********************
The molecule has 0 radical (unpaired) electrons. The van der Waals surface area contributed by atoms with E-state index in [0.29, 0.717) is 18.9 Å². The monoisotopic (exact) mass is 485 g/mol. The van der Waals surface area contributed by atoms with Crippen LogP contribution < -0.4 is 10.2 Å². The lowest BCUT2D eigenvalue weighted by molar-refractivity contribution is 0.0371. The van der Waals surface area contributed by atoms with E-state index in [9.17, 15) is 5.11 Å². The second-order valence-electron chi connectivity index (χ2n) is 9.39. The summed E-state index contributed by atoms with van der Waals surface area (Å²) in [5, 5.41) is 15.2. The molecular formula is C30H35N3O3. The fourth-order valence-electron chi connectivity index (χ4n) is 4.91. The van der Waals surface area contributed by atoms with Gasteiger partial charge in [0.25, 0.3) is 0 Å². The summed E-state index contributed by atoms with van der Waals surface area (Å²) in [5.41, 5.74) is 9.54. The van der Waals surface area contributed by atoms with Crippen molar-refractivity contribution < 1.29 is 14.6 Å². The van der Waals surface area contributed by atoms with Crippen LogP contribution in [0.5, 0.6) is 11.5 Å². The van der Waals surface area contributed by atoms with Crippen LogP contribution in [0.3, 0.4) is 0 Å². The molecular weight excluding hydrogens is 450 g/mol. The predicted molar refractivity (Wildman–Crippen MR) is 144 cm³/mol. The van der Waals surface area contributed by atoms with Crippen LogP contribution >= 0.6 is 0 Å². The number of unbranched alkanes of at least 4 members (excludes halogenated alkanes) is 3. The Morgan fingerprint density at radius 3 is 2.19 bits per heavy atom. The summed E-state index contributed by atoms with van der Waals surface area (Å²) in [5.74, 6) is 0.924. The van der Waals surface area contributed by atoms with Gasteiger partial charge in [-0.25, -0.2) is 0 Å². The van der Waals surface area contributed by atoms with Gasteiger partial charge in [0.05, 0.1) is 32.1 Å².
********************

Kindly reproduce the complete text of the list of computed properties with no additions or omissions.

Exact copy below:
The molecule has 0 radical (unpaired) electrons. The van der Waals surface area contributed by atoms with E-state index in [0.29, 0.717) is 18.9 Å². The monoisotopic (exact) mass is 485 g/mol. The van der Waals surface area contributed by atoms with Crippen LogP contribution < -0.4 is 10.2 Å². The lowest BCUT2D eigenvalue weighted by molar-refractivity contribution is 0.0371. The van der Waals surface area contributed by atoms with E-state index in [9.17, 15) is 5.11 Å². The second-order valence-electron chi connectivity index (χ2n) is 9.39. The summed E-state index contributed by atoms with van der Waals surface area (Å²) in [5, 5.41) is 15.2. The molecular formula is C30H35N3O3. The fourth-order valence-electron chi connectivity index (χ4n) is 4.91. The van der Waals surface area contributed by atoms with Gasteiger partial charge in [0.25, 0.3) is 0 Å². The summed E-state index contributed by atoms with van der Waals surface area (Å²) in [5.41, 5.74) is 9.54. The van der Waals surface area contributed by atoms with Crippen molar-refractivity contribution < 1.29 is 14.6 Å². The van der Waals surface area contributed by atoms with Crippen LogP contribution in [0.5, 0.6) is 11.5 Å². The van der Waals surface area contributed by atoms with Crippen LogP contribution in [0.3, 0.4) is 0 Å². The molecular weight excluding hydrogens is 450 g/mol. The predicted molar refractivity (Wildman–Crippen MR) is 144 cm³/mol. The van der Waals surface area contributed by atoms with Crippen LogP contribution >= 0.6 is 0 Å². The number of unbranched alkanes of at least 4 members (excludes halogenated alkanes) is 3. The Morgan fingerprint density at radius 3 is 2.19 bits per heavy atom. The summed E-state index contributed by atoms with van der Waals surface area (Å²) in [5.74, 6) is 0.924. The van der Waals surface area contributed by atoms with Gasteiger partial charge in [-0.25, -0.2) is 0 Å². The van der Waals surface area contributed by atoms with Gasteiger partial charge in [0.05, 0.1) is 32.1 Å².